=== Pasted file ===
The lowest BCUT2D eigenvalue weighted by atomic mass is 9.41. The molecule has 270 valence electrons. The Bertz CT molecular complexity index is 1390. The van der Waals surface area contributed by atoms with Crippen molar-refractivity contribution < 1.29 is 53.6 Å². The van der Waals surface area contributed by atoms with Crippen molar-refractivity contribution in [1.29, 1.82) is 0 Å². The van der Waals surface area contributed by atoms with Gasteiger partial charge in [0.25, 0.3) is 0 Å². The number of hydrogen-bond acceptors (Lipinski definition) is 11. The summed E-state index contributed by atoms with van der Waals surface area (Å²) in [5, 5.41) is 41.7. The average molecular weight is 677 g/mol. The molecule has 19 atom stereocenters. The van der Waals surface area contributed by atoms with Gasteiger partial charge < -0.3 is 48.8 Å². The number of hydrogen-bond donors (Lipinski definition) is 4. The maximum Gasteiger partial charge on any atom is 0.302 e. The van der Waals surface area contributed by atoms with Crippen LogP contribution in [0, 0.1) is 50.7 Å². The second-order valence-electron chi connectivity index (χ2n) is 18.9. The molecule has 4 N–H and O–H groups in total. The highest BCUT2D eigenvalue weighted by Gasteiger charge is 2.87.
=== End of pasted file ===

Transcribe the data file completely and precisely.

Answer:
The lowest BCUT2D eigenvalue weighted by atomic mass is 9.41. The molecule has 270 valence electrons. The Bertz CT molecular complexity index is 1390. The van der Waals surface area contributed by atoms with Crippen molar-refractivity contribution < 1.29 is 53.6 Å². The van der Waals surface area contributed by atoms with Crippen molar-refractivity contribution in [1.29, 1.82) is 0 Å². The van der Waals surface area contributed by atoms with Gasteiger partial charge in [0.25, 0.3) is 0 Å². The number of hydrogen-bond acceptors (Lipinski definition) is 11. The summed E-state index contributed by atoms with van der Waals surface area (Å²) in [5, 5.41) is 41.7. The average molecular weight is 677 g/mol. The molecule has 19 atom stereocenters. The van der Waals surface area contributed by atoms with Gasteiger partial charge < -0.3 is 48.8 Å². The number of hydrogen-bond donors (Lipinski definition) is 4. The maximum Gasteiger partial charge on any atom is 0.302 e. The van der Waals surface area contributed by atoms with Crippen LogP contribution in [0, 0.1) is 50.7 Å². The second-order valence-electron chi connectivity index (χ2n) is 18.9. The molecule has 4 N–H and O–H groups in total. The highest BCUT2D eigenvalue weighted by Gasteiger charge is 2.87.